Understanding that I haven’t gotten over disability and I’m not going to get over it helps me to function better. Because whether I notice my disability or not, it’s always there. When I remember and acknowledge that I am disabled it, I can plan to accommodate my disability.
I think this is true of all autistic people, whether or not they identify as disabled.

On feeling like you have no right to call yourself disabled

I have depression and OCD and I keep feeling like I don’t have the right to consider myself disabled or seek accomodation because they’re mental illnesses. How do I shake that feeling?
realsocialskills said:
I think that it might help to realize that self-doubt is normal for people with disabilities. I think most of us feel that way, regardless of what kind of disability we have. 
The reason this is important to understand is that often, when we feel doubt, it can feel like evidence that there’s a *reason* to feel that kind of doubt. But it it isn’t. Most people with disabilities feel that way.
I don’t think this actually has much to do with your particular conditions being mental illnesses. 
Categories don’t matter, except for some practical reasons like access to services and making it easier to find other people who get it. What matters is what your needs are. If you need accommodations in order to function well, it’s important to seek them out. Spending a lot of mental energy agonizing over whether or not you deserve them is not going to do you or anyone any good.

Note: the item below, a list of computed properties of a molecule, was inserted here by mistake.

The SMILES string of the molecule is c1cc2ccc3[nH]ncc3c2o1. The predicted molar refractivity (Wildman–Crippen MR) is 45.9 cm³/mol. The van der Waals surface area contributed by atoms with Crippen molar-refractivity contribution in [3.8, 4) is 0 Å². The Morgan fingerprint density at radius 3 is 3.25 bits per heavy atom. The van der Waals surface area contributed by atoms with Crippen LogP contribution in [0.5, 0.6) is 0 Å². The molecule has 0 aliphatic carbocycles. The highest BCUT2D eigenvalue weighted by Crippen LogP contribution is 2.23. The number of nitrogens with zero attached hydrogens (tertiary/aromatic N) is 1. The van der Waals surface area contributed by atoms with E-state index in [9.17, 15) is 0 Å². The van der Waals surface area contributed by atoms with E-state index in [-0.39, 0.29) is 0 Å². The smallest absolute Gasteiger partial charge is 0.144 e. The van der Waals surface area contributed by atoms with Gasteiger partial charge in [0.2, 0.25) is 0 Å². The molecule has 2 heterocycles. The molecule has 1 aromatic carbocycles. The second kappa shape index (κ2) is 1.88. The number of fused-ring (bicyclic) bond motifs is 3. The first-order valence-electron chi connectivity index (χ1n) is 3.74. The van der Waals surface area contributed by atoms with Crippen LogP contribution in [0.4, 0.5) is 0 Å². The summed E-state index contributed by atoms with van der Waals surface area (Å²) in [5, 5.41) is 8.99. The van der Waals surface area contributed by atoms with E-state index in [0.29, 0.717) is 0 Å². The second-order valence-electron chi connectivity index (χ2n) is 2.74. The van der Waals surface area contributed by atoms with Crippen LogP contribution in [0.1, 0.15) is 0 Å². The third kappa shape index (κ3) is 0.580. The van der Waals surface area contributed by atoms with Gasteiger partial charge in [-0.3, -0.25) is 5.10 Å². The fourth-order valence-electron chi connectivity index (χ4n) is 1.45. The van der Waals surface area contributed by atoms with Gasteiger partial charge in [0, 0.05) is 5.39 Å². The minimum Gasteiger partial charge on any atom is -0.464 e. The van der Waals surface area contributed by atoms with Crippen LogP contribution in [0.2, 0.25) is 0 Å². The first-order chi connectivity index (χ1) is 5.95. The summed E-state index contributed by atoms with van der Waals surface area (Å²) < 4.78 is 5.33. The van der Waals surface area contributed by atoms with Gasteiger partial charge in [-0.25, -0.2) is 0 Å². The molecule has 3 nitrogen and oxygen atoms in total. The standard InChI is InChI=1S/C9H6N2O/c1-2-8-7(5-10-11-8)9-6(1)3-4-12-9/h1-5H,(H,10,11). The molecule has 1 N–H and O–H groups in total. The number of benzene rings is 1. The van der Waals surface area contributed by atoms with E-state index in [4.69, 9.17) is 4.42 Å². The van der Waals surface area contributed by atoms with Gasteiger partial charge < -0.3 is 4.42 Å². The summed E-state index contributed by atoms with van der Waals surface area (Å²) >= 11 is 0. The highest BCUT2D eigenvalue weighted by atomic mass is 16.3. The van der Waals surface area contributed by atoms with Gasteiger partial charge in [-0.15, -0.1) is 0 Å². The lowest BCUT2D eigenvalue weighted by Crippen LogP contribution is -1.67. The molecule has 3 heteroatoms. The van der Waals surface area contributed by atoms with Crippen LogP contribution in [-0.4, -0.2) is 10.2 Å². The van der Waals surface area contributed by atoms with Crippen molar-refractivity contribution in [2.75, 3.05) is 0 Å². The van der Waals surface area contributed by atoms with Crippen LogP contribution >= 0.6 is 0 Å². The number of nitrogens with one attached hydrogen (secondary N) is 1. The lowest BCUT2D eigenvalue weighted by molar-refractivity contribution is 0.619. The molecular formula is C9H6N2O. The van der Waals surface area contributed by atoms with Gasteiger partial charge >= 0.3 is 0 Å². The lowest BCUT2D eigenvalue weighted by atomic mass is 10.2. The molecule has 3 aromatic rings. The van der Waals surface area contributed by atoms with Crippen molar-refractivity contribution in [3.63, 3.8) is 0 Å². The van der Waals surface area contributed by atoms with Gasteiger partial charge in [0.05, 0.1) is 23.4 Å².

I think part of the reason a lot of us feel this way is that we never really see descriptions of disabled folks who resemble us, but we see a LOT of descriptions of disability that don’t match us at all.
Think about what the media’s like. It’s full of people who bravely overcame their disabilities. It’s also full of stories like “the doctors said my baby would never walk, but we didn’t listen to those doctors and now she’s an honor student!”. It’s also full of smutty stories about people who didn’t overcome their impairments suffering and dying and being mysterious unpeople. Or as having super powers, or as having a disability kind of like an accessory, without it affecting their life in any significant way. None of these descriptions match what people with disabilities are actually like, but they are *the only ones we ever see*.
And even beyond what the media says, most people without disabilities have no idea how wrong these descriptions are. It’s jarring. 
When your actual experience with disability bears little resemblance to what everyone around you thinks disability is like, it’s easy to feel like a fraud.
One thing that helps with that is seeking out other people with disabilities similar to yours who think of disability in a matter-of-fact way, and work on trying to live well with your kind of disability. When you talk to people who get it, it makes it a lot easier to realize that what you are experiencing is real.
So, for you, it would probably be really helpful to find more people with depression and OCD to talk to, and more authors with depression and OCD to read.
Also, be careful about exposing yourself to people who yell a lot about fake disabled people or appropriation. Those people are wrong, but what they say hits insecure disabled folks really hard. If you’re not confident about yourself, you can get hurt really badly by that ideology.
Do any of y'all have suggestions either of good resources for depression/OCD community, or other ways of coping with feeling like you don’t have the right to consider yourself disabled?